• The biodiesel/marine vessel project (TAMUG) will determine how emission testing will be accomplished and incorporate any revised method or tasks in to the project. Development of computer modeling for the spatial distribution of vessel emissions will continue to be developed.
  • The MOBILE6 CO and NOx emissions over/under estimation (UT) project will examine whether the ratio of CO to NOx emissions predicted by MOBILE6 is higher than observed values near selected Texas roadways. The results of the Texas study will also be compared with data collected in Los Angeles and other cities. The project work plan and schedule are being reviewed for completion in August 2008.
  • The effects of atmospheric aging on ozone, secondary aerosol and particulate matter and air toxics (UNC) project is underway. Significant use of B100 may impact air quality, beneficially or negatively. While direct emissions are important, such emissions will undergo photochemical reaction and participate in the formation of ozone, primary particulate matter (PM), secondary organic aerosols (SOA), and air toxics in the atmosphere. The study will use fresh and photochemically aged conditions to compare photochemical results of each fuel by itself and mixed with a realistic urban-like mixture of volatile organic compounds (VOC's) and NOx. The results of these experiments will provide direct observational data of any important differences in bio- and petro-diesel. In addition, in vitro toxicological tests are being performed with cultured human lung cells to compare the relative toxicity of fresh and photochemically aged bio- and petro-diesel emissions as measured by increased inflammation and cell death. The project work plan and schedule are scheduled for completion in June of 2008.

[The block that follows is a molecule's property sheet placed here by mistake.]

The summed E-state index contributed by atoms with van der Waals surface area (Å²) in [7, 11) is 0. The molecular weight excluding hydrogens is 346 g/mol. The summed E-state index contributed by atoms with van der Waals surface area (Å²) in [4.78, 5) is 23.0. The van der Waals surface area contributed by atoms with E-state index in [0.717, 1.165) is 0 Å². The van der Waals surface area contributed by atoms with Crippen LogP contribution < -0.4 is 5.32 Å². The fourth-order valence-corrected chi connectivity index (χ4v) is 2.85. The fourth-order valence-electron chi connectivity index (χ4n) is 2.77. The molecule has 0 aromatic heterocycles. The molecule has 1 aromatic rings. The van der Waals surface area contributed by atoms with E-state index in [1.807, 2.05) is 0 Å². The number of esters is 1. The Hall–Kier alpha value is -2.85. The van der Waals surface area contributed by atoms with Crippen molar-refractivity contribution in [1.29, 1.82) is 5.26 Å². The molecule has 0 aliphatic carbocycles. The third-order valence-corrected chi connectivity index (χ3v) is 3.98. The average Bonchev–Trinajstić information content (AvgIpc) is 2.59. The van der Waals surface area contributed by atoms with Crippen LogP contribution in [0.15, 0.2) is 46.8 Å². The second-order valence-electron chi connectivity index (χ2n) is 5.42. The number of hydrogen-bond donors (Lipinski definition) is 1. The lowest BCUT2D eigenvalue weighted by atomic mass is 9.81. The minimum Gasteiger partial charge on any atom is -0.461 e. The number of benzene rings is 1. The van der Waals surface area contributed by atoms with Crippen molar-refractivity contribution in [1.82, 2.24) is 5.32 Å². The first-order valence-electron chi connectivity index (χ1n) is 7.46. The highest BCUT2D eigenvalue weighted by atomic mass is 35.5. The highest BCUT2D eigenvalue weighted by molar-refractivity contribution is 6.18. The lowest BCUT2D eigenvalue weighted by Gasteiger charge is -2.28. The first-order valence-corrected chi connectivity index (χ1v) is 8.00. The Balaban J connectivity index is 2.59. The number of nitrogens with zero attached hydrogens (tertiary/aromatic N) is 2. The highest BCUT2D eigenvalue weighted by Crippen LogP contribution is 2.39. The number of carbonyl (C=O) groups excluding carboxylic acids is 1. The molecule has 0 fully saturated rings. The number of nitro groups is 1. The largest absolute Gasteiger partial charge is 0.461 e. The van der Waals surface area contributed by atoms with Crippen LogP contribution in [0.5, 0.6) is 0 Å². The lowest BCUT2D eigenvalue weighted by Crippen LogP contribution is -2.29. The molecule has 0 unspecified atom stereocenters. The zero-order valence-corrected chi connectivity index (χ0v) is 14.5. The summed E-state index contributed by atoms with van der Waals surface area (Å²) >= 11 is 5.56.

Journal Articles: 3 Displayed | Download in RIS Format

Other center views: All 11 publications 3 publications in selected types All 3 journal articles
Type Citation Sub Project Document Sources
Journal Article Feldman MS, Howard T, McDonald-Buller E, Mullins G, Allen DT, Webb A, Kimura Y. Applications of satellite remote sensing data for estimating dry deposition in eastern Texas. Atmospheric Environment 2007;41(35):7562-7576. X832317 (Final)
  • Full-text: Science Direct
  • Abstract: Science Direct
  • Other: Science Direct PDF
  • Journal Article Simon H, Allen DT, Wittig AE. Fine particulate matter emissions inventories: comparisons of emissions estimates with observations from recent field programs. Journal of the Air & Waste Management Association 2008;58(2):320-343. X832317 (Final)
  • Abstract from PubMed
  • Journal Article Webster M, Nam J, Kimura Y, Jeffries H, Vizuete W, Allen DT. The effect of variability in industrial emissions on ozone formation in Houston, Texas. Atmospheric Environment 2007;41(40):9580-9593. X832317 (Final)
  • Full-text: Science Direct
  • Abstract: Science Direct
  • Other: Science Direct PDF
  • Supplemental Keywords:

    Healthy communities and ecosystems, air, ozone, particulate matter, Texas, TX Region 6, air-shed model, transportation and clean air and climate change,, RFA, Air, climate change, Air Pollution Effects, Atmosphere

    Progress and Final Reports:

    Original Abstract
  • 2006 Progress Report
  • Final Report